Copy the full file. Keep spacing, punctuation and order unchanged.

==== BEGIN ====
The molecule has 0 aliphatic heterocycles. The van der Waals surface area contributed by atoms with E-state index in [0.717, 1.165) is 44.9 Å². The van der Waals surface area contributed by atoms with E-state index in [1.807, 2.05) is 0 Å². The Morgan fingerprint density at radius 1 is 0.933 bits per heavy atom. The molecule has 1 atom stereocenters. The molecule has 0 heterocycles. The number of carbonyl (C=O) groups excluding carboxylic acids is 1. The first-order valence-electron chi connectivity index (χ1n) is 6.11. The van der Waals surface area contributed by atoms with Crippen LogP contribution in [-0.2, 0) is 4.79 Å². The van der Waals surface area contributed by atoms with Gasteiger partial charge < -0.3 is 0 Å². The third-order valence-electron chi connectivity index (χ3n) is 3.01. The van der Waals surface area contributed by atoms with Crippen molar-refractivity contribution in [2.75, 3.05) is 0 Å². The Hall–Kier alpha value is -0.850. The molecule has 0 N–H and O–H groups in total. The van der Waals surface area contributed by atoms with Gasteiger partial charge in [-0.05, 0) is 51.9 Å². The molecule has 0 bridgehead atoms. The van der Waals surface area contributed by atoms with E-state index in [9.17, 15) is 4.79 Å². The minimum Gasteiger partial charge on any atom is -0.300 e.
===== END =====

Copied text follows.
The molecule has 0 aliphatic heterocycles. The van der Waals surface area contributed by atoms with E-state index in [0.717, 1.165) is 44.9 Å². The van der Waals surface area contributed by atoms with E-state index in [1.807, 2.05) is 0 Å². The Morgan fingerprint density at radius 1 is 0.933 bits per heavy atom. The molecule has 1 atom stereocenters. The molecule has 0 heterocycles. The number of carbonyl (C=O) groups excluding carboxylic acids is 1. The first-order valence-electron chi connectivity index (χ1n) is 6.11. The van der Waals surface area contributed by atoms with Crippen LogP contribution in [-0.2, 0) is 4.79 Å². The van der Waals surface area contributed by atoms with Gasteiger partial charge < -0.3 is 0 Å². The third-order valence-electron chi connectivity index (χ3n) is 3.01. The van der Waals surface area contributed by atoms with Crippen molar-refractivity contribution in [2.75, 3.05) is 0 Å². The Hall–Kier alpha value is -0.850. The molecule has 0 N–H and O–H groups in total. The van der Waals surface area contributed by atoms with Gasteiger partial charge in [-0.05, 0) is 51.9 Å². The molecule has 0 bridgehead atoms. The van der Waals surface area contributed by atoms with E-state index in [9.17, 15) is 4.79 Å². The minimum Gasteiger partial charge on any atom is -0.300 e.